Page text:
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Climate Change, Climate Denialism and Buddhism

As an aside, millions of people die every year due to smoking.
That tobacco consumption causes cancer was scientific fact way back in the 1940-50s. Yet it took another few decades just to get the corporations to affix suitable warning labels! Despite the graphic warnings currently present on tobacco products, people still continue to consume them, blithely denying proven reality! :face_with_raised_eyebrow:
Humans will likely continue to deny Climate change in just the same way…all the way up until it affects them personally… and maybe not even then.

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Here is a research paper (Impact of anthropogenic climate change on wildfire across western US forests in the Proceedings of the National Academy of Sciences) that looks at that specific issue.

If anyone wanted a general introduction to the impact of global warming on local events like wild fires, rainfall, crop yield, etc. this YouTube video (Global Weirding by Katherine Hayhoe) is good.

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I think equanimity in the face of events like these, informed by wisdom and compassion, is the key to a Buddhist response. When we face threats or the rumors of threats, the natural reaction is alarm on one hand and denial on the other. Emotion in either direction creates fertile ground for delusional thinking. which then can drive further emotions in a feedback loop. Interrupting that process is something Buddhist practice was designed to do, so it seems to me it’s a good model to advocate in society whenever opportunities present themselves.

I suppose it also depends on what we consider practice to be, and also what position in society an individual has. Someone who is in government or a related organization would have opportunities to apply Buddhist principles such as discernment and compassion to how they engage those organizations. Individual people who aren’t in those contexts also have opportunities to hone their equanimity and discernment abilities. Not to mention received ample reminders of our own mortality and the mortality of other living beings.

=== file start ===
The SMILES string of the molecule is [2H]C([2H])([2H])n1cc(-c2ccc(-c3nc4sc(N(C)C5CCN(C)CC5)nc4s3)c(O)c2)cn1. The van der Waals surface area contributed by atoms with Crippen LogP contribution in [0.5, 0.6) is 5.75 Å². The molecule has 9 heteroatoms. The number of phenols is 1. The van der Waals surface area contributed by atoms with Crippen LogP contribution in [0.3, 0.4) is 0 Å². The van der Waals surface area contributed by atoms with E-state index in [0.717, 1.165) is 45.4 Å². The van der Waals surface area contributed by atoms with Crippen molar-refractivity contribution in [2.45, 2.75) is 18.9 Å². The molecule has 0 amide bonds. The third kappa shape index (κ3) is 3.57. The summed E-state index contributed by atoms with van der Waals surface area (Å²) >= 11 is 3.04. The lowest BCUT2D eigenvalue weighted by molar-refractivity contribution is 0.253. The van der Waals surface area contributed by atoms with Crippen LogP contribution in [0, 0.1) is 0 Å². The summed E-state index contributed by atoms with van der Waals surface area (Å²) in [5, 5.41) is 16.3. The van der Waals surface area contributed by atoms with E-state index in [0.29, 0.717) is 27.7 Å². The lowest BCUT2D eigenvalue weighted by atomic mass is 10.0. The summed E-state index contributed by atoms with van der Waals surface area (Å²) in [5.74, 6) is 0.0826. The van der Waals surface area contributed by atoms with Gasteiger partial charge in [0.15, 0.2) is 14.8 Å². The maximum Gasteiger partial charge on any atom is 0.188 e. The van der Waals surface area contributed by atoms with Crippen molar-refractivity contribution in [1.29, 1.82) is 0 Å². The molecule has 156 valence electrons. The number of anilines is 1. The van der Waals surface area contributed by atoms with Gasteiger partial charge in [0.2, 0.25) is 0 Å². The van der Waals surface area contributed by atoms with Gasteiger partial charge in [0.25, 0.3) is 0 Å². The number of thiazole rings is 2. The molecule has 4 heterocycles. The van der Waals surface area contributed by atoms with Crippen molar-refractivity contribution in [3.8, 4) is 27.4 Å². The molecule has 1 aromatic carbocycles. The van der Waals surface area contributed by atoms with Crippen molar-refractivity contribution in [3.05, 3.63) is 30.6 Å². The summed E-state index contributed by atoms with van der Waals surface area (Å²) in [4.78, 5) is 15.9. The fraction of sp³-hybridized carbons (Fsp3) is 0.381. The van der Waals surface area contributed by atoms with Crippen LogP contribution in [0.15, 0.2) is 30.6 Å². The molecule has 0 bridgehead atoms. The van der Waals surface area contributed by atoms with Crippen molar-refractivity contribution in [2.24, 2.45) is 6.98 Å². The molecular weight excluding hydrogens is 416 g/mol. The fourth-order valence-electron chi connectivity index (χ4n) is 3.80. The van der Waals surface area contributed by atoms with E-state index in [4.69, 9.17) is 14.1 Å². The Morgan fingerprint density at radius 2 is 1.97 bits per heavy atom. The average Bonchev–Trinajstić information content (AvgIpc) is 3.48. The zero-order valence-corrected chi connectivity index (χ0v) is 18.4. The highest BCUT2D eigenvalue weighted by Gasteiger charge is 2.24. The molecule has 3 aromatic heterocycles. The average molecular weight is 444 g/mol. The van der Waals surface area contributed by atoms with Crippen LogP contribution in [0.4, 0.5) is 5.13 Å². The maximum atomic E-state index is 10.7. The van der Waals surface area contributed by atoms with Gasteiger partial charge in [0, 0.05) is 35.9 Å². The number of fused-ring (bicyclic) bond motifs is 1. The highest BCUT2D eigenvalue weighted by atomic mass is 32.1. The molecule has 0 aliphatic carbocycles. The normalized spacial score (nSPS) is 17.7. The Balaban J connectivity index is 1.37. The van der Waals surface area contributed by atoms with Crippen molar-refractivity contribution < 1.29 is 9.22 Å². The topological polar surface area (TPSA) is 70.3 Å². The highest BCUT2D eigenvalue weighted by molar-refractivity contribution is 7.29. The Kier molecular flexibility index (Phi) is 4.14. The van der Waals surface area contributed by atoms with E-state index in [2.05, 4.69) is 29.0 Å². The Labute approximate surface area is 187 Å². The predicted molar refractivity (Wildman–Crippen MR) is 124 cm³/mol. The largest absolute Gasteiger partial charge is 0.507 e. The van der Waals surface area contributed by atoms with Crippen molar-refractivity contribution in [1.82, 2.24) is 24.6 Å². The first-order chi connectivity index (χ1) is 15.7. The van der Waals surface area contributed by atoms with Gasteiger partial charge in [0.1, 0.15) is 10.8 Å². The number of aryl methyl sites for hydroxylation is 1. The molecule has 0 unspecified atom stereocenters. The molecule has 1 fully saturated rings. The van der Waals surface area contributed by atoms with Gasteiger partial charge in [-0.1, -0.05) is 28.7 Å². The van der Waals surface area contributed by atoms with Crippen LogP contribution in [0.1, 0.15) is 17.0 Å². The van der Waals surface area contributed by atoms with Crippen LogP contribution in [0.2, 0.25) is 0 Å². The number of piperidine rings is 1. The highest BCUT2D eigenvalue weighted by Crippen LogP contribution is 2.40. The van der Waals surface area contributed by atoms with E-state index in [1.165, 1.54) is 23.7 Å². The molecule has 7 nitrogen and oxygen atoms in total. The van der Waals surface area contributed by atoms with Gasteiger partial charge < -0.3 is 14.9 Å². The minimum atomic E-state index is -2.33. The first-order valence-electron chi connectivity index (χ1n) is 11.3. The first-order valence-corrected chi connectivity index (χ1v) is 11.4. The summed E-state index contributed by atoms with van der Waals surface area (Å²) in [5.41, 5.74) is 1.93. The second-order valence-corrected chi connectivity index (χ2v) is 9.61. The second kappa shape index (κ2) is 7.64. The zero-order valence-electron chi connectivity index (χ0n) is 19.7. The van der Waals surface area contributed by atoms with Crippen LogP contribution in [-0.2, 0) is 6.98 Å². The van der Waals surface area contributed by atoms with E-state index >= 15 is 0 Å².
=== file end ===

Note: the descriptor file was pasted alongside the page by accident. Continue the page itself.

I’ve never been in the line of fire (pun intended), but I’ve seen accounts by people who saw the proverbial flight of animals large and small from wildfires running through their properties. It’s a reminder that the human world is not separate from the actual world that’s inhabited by so many kinds of sentient beings that it’s unimaginable. A person can spend entire lifetime studying just the various kinds of living things that exist in any few square feet of land. That reality, though, is easily ignored when we live in the human world and fail to pay attention.

The photos of incinerated buildings could also serve the same purpose as the meditations on corpses. Everything decomposes into its constituents eventually. A fire just expedites the process and makes that reality starkly clear. The chemistry of things burning, rapid oxidation, is not that much different from the oxidation our own bodies perform very slowly as respiration. It’s just small and controlled to generate a steady amount of heat.

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Thank you :slight_smile: looks interesting.

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